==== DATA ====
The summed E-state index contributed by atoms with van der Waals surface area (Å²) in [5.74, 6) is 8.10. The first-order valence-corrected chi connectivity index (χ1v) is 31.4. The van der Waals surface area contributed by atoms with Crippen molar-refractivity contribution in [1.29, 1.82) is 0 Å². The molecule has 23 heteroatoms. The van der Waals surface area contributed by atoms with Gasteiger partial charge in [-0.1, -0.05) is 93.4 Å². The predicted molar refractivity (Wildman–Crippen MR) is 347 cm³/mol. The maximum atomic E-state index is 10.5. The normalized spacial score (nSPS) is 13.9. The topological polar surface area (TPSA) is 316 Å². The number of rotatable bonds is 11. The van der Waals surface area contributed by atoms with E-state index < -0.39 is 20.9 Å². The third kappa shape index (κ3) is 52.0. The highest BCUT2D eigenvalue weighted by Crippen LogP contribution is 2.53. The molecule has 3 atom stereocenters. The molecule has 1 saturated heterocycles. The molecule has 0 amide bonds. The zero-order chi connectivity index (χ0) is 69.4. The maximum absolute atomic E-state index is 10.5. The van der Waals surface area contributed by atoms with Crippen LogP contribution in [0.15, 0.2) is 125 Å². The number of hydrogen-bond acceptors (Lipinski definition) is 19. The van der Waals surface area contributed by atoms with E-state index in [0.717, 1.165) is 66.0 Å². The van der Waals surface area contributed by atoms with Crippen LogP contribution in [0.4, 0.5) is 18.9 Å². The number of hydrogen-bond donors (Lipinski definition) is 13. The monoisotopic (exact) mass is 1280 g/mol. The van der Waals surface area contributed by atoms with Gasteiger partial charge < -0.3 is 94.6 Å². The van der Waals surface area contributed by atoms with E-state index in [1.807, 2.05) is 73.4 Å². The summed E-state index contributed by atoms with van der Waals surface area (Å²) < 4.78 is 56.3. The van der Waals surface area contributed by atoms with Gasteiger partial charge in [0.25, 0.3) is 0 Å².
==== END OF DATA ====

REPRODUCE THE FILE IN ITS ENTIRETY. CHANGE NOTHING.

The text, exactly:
The summed E-state index contributed by atoms with van der Waals surface area (Å²) in [5.74, 6) is 8.10. The first-order valence-corrected chi connectivity index (χ1v) is 31.4. The van der Waals surface area contributed by atoms with Crippen molar-refractivity contribution in [1.29, 1.82) is 0 Å². The molecule has 23 heteroatoms. The van der Waals surface area contributed by atoms with Gasteiger partial charge in [-0.1, -0.05) is 93.4 Å². The predicted molar refractivity (Wildman–Crippen MR) is 347 cm³/mol. The maximum atomic E-state index is 10.5. The normalized spacial score (nSPS) is 13.9. The topological polar surface area (TPSA) is 316 Å². The number of rotatable bonds is 11. The van der Waals surface area contributed by atoms with E-state index < -0.39 is 20.9 Å². The third kappa shape index (κ3) is 52.0. The highest BCUT2D eigenvalue weighted by Crippen LogP contribution is 2.53. The molecule has 3 atom stereocenters. The molecule has 1 saturated heterocycles. The molecule has 0 amide bonds. The zero-order chi connectivity index (χ0) is 69.4. The maximum absolute atomic E-state index is 10.5. The van der Waals surface area contributed by atoms with Crippen LogP contribution in [0.15, 0.2) is 125 Å². The number of hydrogen-bond acceptors (Lipinski definition) is 19. The van der Waals surface area contributed by atoms with E-state index in [0.717, 1.165) is 66.0 Å². The van der Waals surface area contributed by atoms with Crippen LogP contribution in [0.4, 0.5) is 18.9 Å². The number of hydrogen-bond donors (Lipinski definition) is 13. The monoisotopic (exact) mass is 1280 g/mol. The van der Waals surface area contributed by atoms with Gasteiger partial charge < -0.3 is 94.6 Å². The van der Waals surface area contributed by atoms with E-state index in [1.807, 2.05) is 73.4 Å². The summed E-state index contributed by atoms with van der Waals surface area (Å²) < 4.78 is 56.3. The van der Waals surface area contributed by atoms with Gasteiger partial charge in [0.25, 0.3) is 0 Å².